After his speech ended, Sj and I made a bee line for the closest spot we could grab to the stage. The President took about 10 minutes to stop and chat with the students that were lucky enough to get a spot right on the railing adjacent to the stage. This is by far the best photo I captured and of course, he had his head turned! Shucks.

The Denver Post had a great photo gallery and this photo was my favorite! When I was scrolling through the photos online, I couldn't believe I found one that featured us in the audience! Now, you can barely tell it's me (the circle I used for editing washes us out), but I promise it is.

If wanted to get technical, I could boast that there was a photo of us and the President featured in the Denver Post. I mean come on, don't we look fabulous? Tee Hee!

The reaction to his speech has to come separately, but I promise it's almost finished! What an amazing adventure, I would wait all those hours again to be in the presence of the President any day.

In case you are interested, here's the speech:

Saturday, April 14, 2012

And Then There Were Two... Ballerinas In The Family.

Somewhere in this group of precious ballerinas, is my girl. She was beyond thrilled to finally be performing on stage in front of an audience. Watching her makes me smile.

Saturday, April 7, 2012

Kindergarten At 4, A Celebration Story!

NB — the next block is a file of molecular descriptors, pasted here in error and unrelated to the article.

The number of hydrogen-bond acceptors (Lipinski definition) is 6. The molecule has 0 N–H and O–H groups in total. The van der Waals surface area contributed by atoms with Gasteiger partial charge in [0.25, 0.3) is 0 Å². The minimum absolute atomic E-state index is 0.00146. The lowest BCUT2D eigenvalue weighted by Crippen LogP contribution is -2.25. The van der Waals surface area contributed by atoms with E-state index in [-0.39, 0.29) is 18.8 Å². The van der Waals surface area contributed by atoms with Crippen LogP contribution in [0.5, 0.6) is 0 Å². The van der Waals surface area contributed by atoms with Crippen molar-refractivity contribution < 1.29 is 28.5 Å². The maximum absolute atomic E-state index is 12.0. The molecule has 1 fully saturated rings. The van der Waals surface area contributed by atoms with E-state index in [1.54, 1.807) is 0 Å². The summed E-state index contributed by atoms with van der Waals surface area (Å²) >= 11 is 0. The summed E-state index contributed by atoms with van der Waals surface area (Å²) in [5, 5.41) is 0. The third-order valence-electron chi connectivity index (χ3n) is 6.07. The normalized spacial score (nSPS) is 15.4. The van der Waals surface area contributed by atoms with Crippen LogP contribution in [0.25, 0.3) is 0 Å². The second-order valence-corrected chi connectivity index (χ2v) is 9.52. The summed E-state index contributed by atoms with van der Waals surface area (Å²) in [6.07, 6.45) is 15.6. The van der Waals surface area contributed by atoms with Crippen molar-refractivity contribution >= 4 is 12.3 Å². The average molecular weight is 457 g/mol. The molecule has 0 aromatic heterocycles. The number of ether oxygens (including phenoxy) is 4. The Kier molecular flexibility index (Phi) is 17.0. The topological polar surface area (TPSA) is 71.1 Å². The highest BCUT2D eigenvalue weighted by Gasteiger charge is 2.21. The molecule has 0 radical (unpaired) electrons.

Kindergarten can be one of the most stressful decisions a family is thrust into making, typically complete with much internal dialogue, tons of reading, and plenty of advice seeking. Is my daughter or son ready, should I hold them back, she's not emotionally there, will they get picked on, are they mature enough, I don't want them to be the last one driving, he'll be bigger for football, she doesn't quite seem ready. Those are all other's words. Words I've read, words that have come up in countless discussions. There is no formula, age cut off, or magical red shirting to give a child the perfect school experience. We simply have to give a look at the whole child and make a decision and watch how the path leads from there.

Being an elementary school teacher and working right up until giving birth in September, Kindergarten cut off dates were at the forefront of my mind. While I thought a third week of September due date was enough of a cushion to not have to worry about Kindergarten cut offs, I remember telling my Doctor when I was a week late, this baby has to be out before October 1st. My oldest daughter was born, on the cut off day for our school district. On THE day, people. One may assume my mind was made up in utero, but truly it wasn't, I pinky swear promise. I'm also going to throw into the mix right now, I am the product of starting Kindergarten at four, graduating at 17, and escaping unscathed to tell about it.